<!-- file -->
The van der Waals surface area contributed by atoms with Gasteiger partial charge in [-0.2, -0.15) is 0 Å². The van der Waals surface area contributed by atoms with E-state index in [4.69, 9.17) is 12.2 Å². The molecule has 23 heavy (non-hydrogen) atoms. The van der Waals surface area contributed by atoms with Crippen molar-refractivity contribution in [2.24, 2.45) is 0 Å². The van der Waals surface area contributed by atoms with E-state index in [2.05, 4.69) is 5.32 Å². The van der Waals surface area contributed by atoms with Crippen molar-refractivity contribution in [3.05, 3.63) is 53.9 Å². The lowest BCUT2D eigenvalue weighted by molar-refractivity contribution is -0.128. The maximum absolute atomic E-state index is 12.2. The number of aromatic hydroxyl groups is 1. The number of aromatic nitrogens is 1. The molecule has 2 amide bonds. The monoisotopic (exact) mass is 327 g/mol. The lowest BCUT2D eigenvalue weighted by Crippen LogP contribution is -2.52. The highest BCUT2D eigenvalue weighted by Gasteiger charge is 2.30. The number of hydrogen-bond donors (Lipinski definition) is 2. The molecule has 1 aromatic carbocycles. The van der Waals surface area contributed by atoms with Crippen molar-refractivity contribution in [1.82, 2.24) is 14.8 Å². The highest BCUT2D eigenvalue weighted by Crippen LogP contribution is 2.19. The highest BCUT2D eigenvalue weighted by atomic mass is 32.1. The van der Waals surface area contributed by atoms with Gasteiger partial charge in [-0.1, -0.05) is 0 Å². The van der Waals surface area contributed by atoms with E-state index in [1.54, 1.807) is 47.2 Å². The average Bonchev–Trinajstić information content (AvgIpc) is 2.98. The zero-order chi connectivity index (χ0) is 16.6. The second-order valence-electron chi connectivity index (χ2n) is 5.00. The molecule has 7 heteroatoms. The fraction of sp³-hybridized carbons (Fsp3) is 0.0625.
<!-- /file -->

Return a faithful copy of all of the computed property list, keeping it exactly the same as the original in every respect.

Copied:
The van der Waals surface area contributed by atoms with Gasteiger partial charge in [-0.2, -0.15) is 0 Å². The van der Waals surface area contributed by atoms with E-state index in [4.69, 9.17) is 12.2 Å². The molecule has 23 heavy (non-hydrogen) atoms. The van der Waals surface area contributed by atoms with Crippen molar-refractivity contribution in [2.24, 2.45) is 0 Å². The van der Waals surface area contributed by atoms with E-state index in [2.05, 4.69) is 5.32 Å². The van der Waals surface area contributed by atoms with Crippen molar-refractivity contribution in [3.05, 3.63) is 53.9 Å². The lowest BCUT2D eigenvalue weighted by molar-refractivity contribution is -0.128. The maximum absolute atomic E-state index is 12.2. The number of aromatic hydroxyl groups is 1. The number of aromatic nitrogens is 1. The molecule has 2 amide bonds. The monoisotopic (exact) mass is 327 g/mol. The lowest BCUT2D eigenvalue weighted by Crippen LogP contribution is -2.52. The highest BCUT2D eigenvalue weighted by Gasteiger charge is 2.30. The number of hydrogen-bond donors (Lipinski definition) is 2. The molecule has 1 aromatic carbocycles. The van der Waals surface area contributed by atoms with Crippen molar-refractivity contribution in [1.82, 2.24) is 14.8 Å². The highest BCUT2D eigenvalue weighted by Crippen LogP contribution is 2.19. The highest BCUT2D eigenvalue weighted by atomic mass is 32.1. The van der Waals surface area contributed by atoms with Gasteiger partial charge in [-0.1, -0.05) is 0 Å². The van der Waals surface area contributed by atoms with E-state index in [1.54, 1.807) is 47.2 Å². The average Bonchev–Trinajstić information content (AvgIpc) is 2.98. The zero-order chi connectivity index (χ0) is 16.6. The second-order valence-electron chi connectivity index (χ2n) is 5.00. The molecule has 7 heteroatoms. The fraction of sp³-hybridized carbons (Fsp3) is 0.0625.